Despite a handful of minor issues, then, and occasionally patchy framerates in particularly busy areas, Dishonored 2 is consistently remarkable. [Jan 2017, p.102]
    • Edge Magazine
    • 89 Metascore
    • 90 Critic Score
    Charting a course through Earth's imminent destruction is as unashamedly difficult as it was in 1994's X-COM. It's possible, through bad planning and bad management, to doom the planet early on, making the game feel unfair. Get it right, however – survive the stresses of management, and the strains of aliens – and you'll feel like world's greatest hero.
    • 88 Metascore
    • 90 Critic Score
    Like the very best narratives, Thirty Flights Of Loving relies on economy more than excess, and it races you breathlessly to its conclusion rather than herding you through an awkward gauntlet of false choices and bottlenecks.
    • 89 Metascore
    • 90 Critic Score
    Borderlands 2 might not develop extensively on its forebear, but it has even greater power to hold you for hours on end, deftly weaving RPG stat development with skill-based play. It's enough to make every decision you make meaningful and fun, and lend the realisation that Gearbox knows more about the fundamentals of the shooter than almost any other developer.
    • 93 Metascore
    • 90 Critic Score
    It’s a game designed to exhaust the world’s supply of adjectives. It’s a world littered with riches - tiny details sewn into a vast, varied and utterly spectacular canvas. [Sept 2005, p.90]
    • Edge Magazine
    • 89 Metascore
    • 90 Critic Score
    The core Titanfall moveset is a joy, and it has been thoughtfully expanded with a delightful grappling hook. [Jan 2017, p.112]
    • Edge Magazine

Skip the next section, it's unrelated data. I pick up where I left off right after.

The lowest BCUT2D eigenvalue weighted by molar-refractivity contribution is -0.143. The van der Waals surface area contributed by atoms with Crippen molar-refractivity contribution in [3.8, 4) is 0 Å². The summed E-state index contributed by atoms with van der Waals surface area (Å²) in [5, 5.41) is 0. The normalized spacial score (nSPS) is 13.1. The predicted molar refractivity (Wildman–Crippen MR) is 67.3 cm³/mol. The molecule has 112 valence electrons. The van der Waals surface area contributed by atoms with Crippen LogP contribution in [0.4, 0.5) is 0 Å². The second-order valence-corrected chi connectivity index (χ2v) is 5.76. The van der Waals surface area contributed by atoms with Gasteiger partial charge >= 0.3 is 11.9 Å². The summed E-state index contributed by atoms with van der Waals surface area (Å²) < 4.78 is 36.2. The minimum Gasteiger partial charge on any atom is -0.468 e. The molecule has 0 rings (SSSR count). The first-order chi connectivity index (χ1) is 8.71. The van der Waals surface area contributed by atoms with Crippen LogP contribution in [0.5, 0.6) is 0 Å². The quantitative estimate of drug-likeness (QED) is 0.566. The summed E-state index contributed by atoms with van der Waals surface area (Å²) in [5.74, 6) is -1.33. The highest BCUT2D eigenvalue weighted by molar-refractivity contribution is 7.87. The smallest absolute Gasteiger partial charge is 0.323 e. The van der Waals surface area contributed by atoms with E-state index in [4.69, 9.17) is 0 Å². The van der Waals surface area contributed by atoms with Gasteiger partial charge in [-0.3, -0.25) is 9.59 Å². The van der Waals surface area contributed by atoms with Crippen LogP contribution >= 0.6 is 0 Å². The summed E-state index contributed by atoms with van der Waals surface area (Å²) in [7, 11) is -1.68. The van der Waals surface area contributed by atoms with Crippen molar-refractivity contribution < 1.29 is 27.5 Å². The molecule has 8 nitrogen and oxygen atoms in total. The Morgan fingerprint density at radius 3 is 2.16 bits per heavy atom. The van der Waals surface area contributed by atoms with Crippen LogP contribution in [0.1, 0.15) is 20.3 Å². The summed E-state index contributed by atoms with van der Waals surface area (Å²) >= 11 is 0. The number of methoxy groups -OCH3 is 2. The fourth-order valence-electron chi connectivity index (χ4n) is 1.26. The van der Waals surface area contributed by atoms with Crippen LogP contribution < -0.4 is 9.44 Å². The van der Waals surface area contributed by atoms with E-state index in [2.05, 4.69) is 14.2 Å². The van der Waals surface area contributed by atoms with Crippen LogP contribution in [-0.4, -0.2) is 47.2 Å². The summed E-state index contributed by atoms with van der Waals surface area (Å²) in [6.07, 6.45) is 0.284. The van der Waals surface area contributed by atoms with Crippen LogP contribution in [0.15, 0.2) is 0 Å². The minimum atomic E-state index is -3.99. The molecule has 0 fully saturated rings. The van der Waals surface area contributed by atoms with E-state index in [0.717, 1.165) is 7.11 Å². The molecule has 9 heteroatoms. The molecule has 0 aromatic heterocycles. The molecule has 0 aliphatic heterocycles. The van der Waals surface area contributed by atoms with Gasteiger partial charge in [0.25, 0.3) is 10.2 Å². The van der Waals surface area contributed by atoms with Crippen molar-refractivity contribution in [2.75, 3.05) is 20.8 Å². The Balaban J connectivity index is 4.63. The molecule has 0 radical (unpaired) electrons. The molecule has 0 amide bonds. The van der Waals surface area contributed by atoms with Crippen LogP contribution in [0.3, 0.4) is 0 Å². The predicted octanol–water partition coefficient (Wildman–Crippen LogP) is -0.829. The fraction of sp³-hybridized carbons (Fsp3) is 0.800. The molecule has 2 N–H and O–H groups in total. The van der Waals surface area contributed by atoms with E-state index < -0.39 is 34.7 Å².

• 90 Metascore
    • 90 Critic Score
    Playdead's debut title is a rare thing – a wholly realised place as well as a successfully realised game, and both Limbo and the Limbo inside it are one-of-a-kind places to be stuck in.
    • 92 Metascore
    • 90 Critic Score
    Awakening offers an excellent game of strategy, but it’s the relationship system that makes it.
    • 88 Metascore
    • 90 Critic Score
    Your achievements in the game stem from legitimate advancements in your understanding of physics. [July 2015, p.102]
    • Edge Magazine
    • 85 Metascore
    • 90 Critic Score
    Far Cry 3 asked for the definition of insanity, and its sequel answers it. [Jan 2014, p.100]
    • Edge Magazine
    • 87 Metascore
    • 90 Critic Score
    A virtuoso feat of creativity. [July 2015, p.110]
    • Edge Magazine
    • 66 Metascore
    • 90 Critic Score
    A quiet game within which burns a fierce revolutionary spirit. [July 2015, p.114]
    • Edge Magazine
    • 94 Metascore
    • 90 Critic Score
    The only real criticism that can be levelled at Knights of the Old Republic is that, particularly towards the end of the game, it all feels fairly easy, but then this is a game that's designed to be experienced rather than conquered, and lightsaber wielding Jedi aren't supposed to find things difficult. [Oct 2003, p.86]
    • Edge Magazine
    • 90 Metascore
    • 90 Critic Score
    It is an instinctive, ingenious joy to play for every minute, and it sets a new gold standard for game interface design on any platform. [Sept 2007, p.86]
    • Edge Magazine
    • 87 Metascore
    • 90 Critic Score
    A vast, almost encyclopaedic look at the united nations of rally, Dirt 3 doesn't feel definitive despite America – it wouldn't feel definitive without it.
    • 82 Metascore
    • 90 Critic Score
    The Last Guardian doesn't just live up to its forebears' legacy, it goes further. Despite the callbacks to Fumito Ueda's previous works, it is a unique creation. Outside of indie experiments, we don't get to say that about modern videogames often enough.
    • Edge Magazine
    • 83 Metascore
    • 90 Critic Score
    SFXT successfully combines the best of the most popular 2D and 3D fighting games in the world, proves Capcom's most newcomer-friendly fighter, and boasts a combat system of bewildering depth. If any company was going to move the genre forward, it seems fitting that it's the one that invented it.

Top Trailers